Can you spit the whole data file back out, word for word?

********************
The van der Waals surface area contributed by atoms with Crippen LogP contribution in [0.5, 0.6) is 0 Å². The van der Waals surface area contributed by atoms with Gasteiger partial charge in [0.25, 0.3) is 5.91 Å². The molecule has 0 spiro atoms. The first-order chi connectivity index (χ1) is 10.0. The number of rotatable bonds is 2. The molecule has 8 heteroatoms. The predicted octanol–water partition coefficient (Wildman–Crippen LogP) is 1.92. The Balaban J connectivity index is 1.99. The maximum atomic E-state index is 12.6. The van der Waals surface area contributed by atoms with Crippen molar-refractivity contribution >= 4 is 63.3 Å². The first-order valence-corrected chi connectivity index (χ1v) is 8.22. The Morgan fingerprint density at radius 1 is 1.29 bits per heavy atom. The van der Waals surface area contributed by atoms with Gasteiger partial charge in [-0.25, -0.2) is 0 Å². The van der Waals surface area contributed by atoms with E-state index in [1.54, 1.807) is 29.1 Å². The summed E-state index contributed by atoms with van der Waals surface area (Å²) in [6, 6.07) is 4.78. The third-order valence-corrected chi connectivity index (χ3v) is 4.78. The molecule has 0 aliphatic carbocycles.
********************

The van der Waals surface area contributed by atoms with Crippen LogP contribution in [0.5, 0.6) is 0 Å². The van der Waals surface area contributed by atoms with Gasteiger partial charge in [0.25, 0.3) is 5.91 Å². The molecule has 0 spiro atoms. The first-order chi connectivity index (χ1) is 10.0. The number of rotatable bonds is 2. The molecule has 8 heteroatoms. The predicted octanol–water partition coefficient (Wildman–Crippen LogP) is 1.92. The Balaban J connectivity index is 1.99. The maximum atomic E-state index is 12.6. The van der Waals surface area contributed by atoms with Crippen molar-refractivity contribution >= 4 is 63.3 Å². The first-order valence-corrected chi connectivity index (χ1v) is 8.22. The Morgan fingerprint density at radius 1 is 1.29 bits per heavy atom. The van der Waals surface area contributed by atoms with Gasteiger partial charge in [-0.25, -0.2) is 0 Å². The van der Waals surface area contributed by atoms with E-state index in [1.54, 1.807) is 29.1 Å². The summed E-state index contributed by atoms with van der Waals surface area (Å²) in [6, 6.07) is 4.78. The third-order valence-corrected chi connectivity index (χ3v) is 4.78. The molecule has 0 aliphatic carbocycles.